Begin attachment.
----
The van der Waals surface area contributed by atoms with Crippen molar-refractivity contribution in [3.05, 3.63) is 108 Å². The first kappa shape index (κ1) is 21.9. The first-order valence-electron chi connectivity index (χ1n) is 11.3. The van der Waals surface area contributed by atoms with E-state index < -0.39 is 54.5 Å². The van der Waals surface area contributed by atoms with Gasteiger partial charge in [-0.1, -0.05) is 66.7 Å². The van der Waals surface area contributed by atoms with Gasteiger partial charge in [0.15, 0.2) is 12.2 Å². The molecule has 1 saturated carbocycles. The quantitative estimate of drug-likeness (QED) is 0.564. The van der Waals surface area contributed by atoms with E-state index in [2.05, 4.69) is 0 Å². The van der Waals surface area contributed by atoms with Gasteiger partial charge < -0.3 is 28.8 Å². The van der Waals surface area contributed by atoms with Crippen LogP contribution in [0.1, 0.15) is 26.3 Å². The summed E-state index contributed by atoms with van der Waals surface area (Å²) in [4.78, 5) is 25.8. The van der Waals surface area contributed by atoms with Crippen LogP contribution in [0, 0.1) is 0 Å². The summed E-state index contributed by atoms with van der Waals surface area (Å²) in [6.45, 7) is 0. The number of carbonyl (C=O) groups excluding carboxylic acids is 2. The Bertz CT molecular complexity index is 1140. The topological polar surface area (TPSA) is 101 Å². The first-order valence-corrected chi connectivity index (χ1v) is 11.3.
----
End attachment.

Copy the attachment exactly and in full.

The van der Waals surface area contributed by atoms with Crippen molar-refractivity contribution in [3.05, 3.63) is 108 Å². The first kappa shape index (κ1) is 21.9. The first-order valence-electron chi connectivity index (χ1n) is 11.3. The van der Waals surface area contributed by atoms with E-state index < -0.39 is 54.5 Å². The van der Waals surface area contributed by atoms with Gasteiger partial charge in [-0.1, -0.05) is 66.7 Å². The van der Waals surface area contributed by atoms with Gasteiger partial charge in [0.15, 0.2) is 12.2 Å². The molecule has 1 saturated carbocycles. The quantitative estimate of drug-likeness (QED) is 0.564. The van der Waals surface area contributed by atoms with E-state index in [2.05, 4.69) is 0 Å². The van der Waals surface area contributed by atoms with Gasteiger partial charge < -0.3 is 28.8 Å². The van der Waals surface area contributed by atoms with Crippen LogP contribution in [0.1, 0.15) is 26.3 Å². The summed E-state index contributed by atoms with van der Waals surface area (Å²) in [4.78, 5) is 25.8. The van der Waals surface area contributed by atoms with Crippen LogP contribution in [0, 0.1) is 0 Å². The summed E-state index contributed by atoms with van der Waals surface area (Å²) in [6.45, 7) is 0. The number of carbonyl (C=O) groups excluding carboxylic acids is 2. The Bertz CT molecular complexity index is 1140. The topological polar surface area (TPSA) is 101 Å². The first-order valence-corrected chi connectivity index (χ1v) is 11.3.